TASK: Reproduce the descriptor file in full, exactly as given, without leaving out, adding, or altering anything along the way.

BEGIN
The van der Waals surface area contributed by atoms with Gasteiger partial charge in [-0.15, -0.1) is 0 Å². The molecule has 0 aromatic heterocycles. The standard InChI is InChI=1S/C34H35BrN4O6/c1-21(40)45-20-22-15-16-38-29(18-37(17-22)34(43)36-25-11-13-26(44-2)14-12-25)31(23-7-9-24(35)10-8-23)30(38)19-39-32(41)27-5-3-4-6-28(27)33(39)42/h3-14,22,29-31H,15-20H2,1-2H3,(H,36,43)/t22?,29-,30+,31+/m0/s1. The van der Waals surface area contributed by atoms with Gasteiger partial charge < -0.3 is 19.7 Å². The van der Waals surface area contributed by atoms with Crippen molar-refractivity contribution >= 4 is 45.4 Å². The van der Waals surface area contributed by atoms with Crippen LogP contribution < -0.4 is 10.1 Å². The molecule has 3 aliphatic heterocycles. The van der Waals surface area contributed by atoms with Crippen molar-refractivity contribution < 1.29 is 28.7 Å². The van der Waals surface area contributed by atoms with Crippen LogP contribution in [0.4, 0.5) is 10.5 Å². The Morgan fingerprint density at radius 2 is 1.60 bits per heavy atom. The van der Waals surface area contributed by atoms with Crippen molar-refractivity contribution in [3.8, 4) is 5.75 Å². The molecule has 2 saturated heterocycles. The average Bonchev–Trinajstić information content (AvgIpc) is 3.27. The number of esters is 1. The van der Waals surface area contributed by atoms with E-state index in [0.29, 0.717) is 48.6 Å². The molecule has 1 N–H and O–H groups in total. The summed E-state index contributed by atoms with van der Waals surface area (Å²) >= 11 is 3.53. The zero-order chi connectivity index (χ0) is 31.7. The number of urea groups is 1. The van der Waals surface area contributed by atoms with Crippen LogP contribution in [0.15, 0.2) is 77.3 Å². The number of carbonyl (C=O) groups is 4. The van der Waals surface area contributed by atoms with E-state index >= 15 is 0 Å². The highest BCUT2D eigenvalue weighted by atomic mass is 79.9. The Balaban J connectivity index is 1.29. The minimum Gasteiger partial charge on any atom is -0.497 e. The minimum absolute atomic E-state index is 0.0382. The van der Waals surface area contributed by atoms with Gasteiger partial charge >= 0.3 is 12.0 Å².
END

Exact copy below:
The van der Waals surface area contributed by atoms with Gasteiger partial charge in [-0.15, -0.1) is 0 Å². The molecule has 0 aromatic heterocycles. The standard InChI is InChI=1S/C34H35BrN4O6/c1-21(40)45-20-22-15-16-38-29(18-37(17-22)34(43)36-25-11-13-26(44-2)14-12-25)31(23-7-9-24(35)10-8-23)30(38)19-39-32(41)27-5-3-4-6-28(27)33(39)42/h3-14,22,29-31H,15-20H2,1-2H3,(H,36,43)/t22?,29-,30+,31+/m0/s1. The van der Waals surface area contributed by atoms with Gasteiger partial charge < -0.3 is 19.7 Å². The van der Waals surface area contributed by atoms with Crippen molar-refractivity contribution >= 4 is 45.4 Å². The van der Waals surface area contributed by atoms with Crippen LogP contribution < -0.4 is 10.1 Å². The molecule has 3 aliphatic heterocycles. The van der Waals surface area contributed by atoms with Crippen molar-refractivity contribution < 1.29 is 28.7 Å². The van der Waals surface area contributed by atoms with Crippen LogP contribution in [0.4, 0.5) is 10.5 Å². The Morgan fingerprint density at radius 2 is 1.60 bits per heavy atom. The van der Waals surface area contributed by atoms with Crippen molar-refractivity contribution in [3.8, 4) is 5.75 Å². The molecule has 2 saturated heterocycles. The average Bonchev–Trinajstić information content (AvgIpc) is 3.27. The number of esters is 1. The van der Waals surface area contributed by atoms with E-state index in [0.29, 0.717) is 48.6 Å². The molecule has 1 N–H and O–H groups in total. The summed E-state index contributed by atoms with van der Waals surface area (Å²) >= 11 is 3.53. The zero-order chi connectivity index (χ0) is 31.7. The number of urea groups is 1. The van der Waals surface area contributed by atoms with Crippen LogP contribution in [0.15, 0.2) is 77.3 Å². The number of carbonyl (C=O) groups is 4. The van der Waals surface area contributed by atoms with E-state index >= 15 is 0 Å². The highest BCUT2D eigenvalue weighted by atomic mass is 79.9. The Balaban J connectivity index is 1.29. The minimum Gasteiger partial charge on any atom is -0.497 e. The minimum absolute atomic E-state index is 0.0382. The van der Waals surface area contributed by atoms with Gasteiger partial charge >= 0.3 is 12.0 Å².